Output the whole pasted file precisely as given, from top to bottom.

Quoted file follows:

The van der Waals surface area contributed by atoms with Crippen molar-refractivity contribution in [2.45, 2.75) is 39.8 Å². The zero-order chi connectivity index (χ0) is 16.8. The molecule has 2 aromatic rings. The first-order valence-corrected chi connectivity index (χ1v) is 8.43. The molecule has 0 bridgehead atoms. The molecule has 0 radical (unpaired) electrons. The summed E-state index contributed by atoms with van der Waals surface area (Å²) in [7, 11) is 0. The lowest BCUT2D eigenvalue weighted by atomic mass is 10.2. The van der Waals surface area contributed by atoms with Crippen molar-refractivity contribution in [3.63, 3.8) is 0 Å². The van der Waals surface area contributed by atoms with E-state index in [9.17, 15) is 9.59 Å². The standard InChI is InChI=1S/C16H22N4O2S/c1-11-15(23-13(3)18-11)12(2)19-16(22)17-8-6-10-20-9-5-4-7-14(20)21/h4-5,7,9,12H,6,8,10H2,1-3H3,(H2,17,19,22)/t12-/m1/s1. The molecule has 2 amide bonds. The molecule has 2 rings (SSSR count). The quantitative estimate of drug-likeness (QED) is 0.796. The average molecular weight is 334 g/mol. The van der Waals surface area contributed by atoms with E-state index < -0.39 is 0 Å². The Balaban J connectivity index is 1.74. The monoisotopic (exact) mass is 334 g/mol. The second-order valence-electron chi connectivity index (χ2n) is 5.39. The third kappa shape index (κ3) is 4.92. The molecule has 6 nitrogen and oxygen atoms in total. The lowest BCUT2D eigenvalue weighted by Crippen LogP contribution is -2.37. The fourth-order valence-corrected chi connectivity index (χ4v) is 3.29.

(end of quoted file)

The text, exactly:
The van der Waals surface area contributed by atoms with Crippen molar-refractivity contribution in [2.45, 2.75) is 39.8 Å². The zero-order chi connectivity index (χ0) is 16.8. The molecule has 2 aromatic rings. The first-order valence-corrected chi connectivity index (χ1v) is 8.43. The molecule has 0 bridgehead atoms. The molecule has 0 radical (unpaired) electrons. The summed E-state index contributed by atoms with van der Waals surface area (Å²) in [7, 11) is 0. The lowest BCUT2D eigenvalue weighted by atomic mass is 10.2. The van der Waals surface area contributed by atoms with Crippen molar-refractivity contribution in [3.63, 3.8) is 0 Å². The van der Waals surface area contributed by atoms with E-state index in [9.17, 15) is 9.59 Å². The standard InChI is InChI=1S/C16H22N4O2S/c1-11-15(23-13(3)18-11)12(2)19-16(22)17-8-6-10-20-9-5-4-7-14(20)21/h4-5,7,9,12H,6,8,10H2,1-3H3,(H2,17,19,22)/t12-/m1/s1. The molecule has 2 amide bonds. The molecule has 2 rings (SSSR count). The quantitative estimate of drug-likeness (QED) is 0.796. The average molecular weight is 334 g/mol. The van der Waals surface area contributed by atoms with E-state index < -0.39 is 0 Å². The Balaban J connectivity index is 1.74. The monoisotopic (exact) mass is 334 g/mol. The second-order valence-electron chi connectivity index (χ2n) is 5.39. The third kappa shape index (κ3) is 4.92. The molecule has 6 nitrogen and oxygen atoms in total. The lowest BCUT2D eigenvalue weighted by Crippen LogP contribution is -2.37. The fourth-order valence-corrected chi connectivity index (χ4v) is 3.29.